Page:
Application of Fuzzy Analytic Network Process and Fuzzy TOPSIS to the Undesirable Location Selection Problem

Application of Fuzzy Analytic Network Process and Fuzzy TOPSIS to the Undesirable Location Selection Problem

Semih Önüt (Yildiz Technical University, Turkey), Selin Soner Kara (Yildiz Technical University, Turkey) and Derya Tekin (Yildiz Technical University, Turkey)
DOI: 10.4018/978-1-60566-114-8.ch009
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Abstract

In this chapter, a combined fuzzy multiple criteria decision making (MCDM) methodology for supporting the undesirable location selection process is presented. The undesirable location selection process is formulated by using the fuzzy analytic network process (FANP), one of MCDM methods, which is used to evaluate the most suitable alternatives of undesirable facility locations. Then, the fuzzy TOPSIS (technique for order performance by similarity to ideal solution) is used to rank competing locations in terms of overall performances. Since different alternatives and various quantitative, qualitative, tangible, and intangible criteria should be considered in the selection process, fuzzy MCDM methods have been found to be a useful approach to solve this kind of location selection problems including vagueness and imprecision in the human judgments.
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Introduction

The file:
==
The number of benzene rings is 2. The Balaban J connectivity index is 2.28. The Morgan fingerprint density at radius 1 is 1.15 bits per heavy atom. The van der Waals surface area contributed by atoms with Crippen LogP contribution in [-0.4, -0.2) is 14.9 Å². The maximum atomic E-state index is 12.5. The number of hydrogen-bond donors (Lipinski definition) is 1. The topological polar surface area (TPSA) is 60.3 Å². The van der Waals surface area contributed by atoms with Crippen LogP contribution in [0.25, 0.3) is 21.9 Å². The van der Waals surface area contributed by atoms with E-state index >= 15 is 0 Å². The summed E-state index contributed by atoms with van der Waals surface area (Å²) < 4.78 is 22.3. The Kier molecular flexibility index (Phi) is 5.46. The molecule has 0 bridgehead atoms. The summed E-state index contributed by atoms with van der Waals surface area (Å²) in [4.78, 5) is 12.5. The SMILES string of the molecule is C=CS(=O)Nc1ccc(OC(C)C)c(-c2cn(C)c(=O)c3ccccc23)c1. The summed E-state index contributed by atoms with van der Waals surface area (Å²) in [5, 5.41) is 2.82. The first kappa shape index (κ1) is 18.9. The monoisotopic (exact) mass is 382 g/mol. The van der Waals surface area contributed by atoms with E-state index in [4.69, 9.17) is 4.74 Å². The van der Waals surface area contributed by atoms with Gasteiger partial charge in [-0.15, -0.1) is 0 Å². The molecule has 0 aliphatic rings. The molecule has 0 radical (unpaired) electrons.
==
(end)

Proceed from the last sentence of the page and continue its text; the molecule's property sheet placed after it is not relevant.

The term facility involves that a particular establishment offers some kind of service to a certain group of customers. Hence, in the context of facility location, it can be argued that all facilities are necessary because of the service they provide. A facility location problem deals with the evaluation of the different kinds of points for taking into account different criteria. As technology and industrialization make our lives easier by offering new services or products, some of the facilities needed to produce these services or products may also create some byproducts that people do not find desirable. If a facility does not have any significant detrimental effects, it is usually referred to as a desirable facility; otherwise it is called an undesirable facility. For example, police stations, shopping centers, hospitals, or educational centers are facilities that people like nearby and all of these facilities are desirable to the nearby inhabitants. However, on the other hand, there are some other facilities such as nuclear reactors, garbage dump locations, chemical plants, power plants, landfills, military installations, and mega-airports that inhabitants prefer to be as far as possible and these kinds of facilities are undesirable for the surrounding population. Noxious and obnoxious facilities can be simply regarded as undesirable facilities. While noxious facilities, like nuclear reactors, involve a potential risk to public health, obnoxious facilities are less of a health risk. Despite these undesirable facilities being necessary to the community, the location of such facilities might cause a certain disagreement in the community. Such disagreement has become an opposition of people toward the installation of undesirable facilities close to them. However, most facilities cannot be considered as totally undesirable. Even if it creates some undesirable products, every facility is built to meet some need for people to maintain some standard of living. These kinds of facilities might be named as semidesirable, as those that provide valuable services to the community but at the same time cause inconveniences to the neighboring areas. For example, if a train station, an airport, or any other noisy facility is located too far from populated areas, the transportation costs to/from this semidesirable facility become heavy; on the other hand, if it is too close to populated areas, the noise and traffic density may cause important problems (Colebrook & Sicilia, 2007; Erkut & Neuman, 1989).

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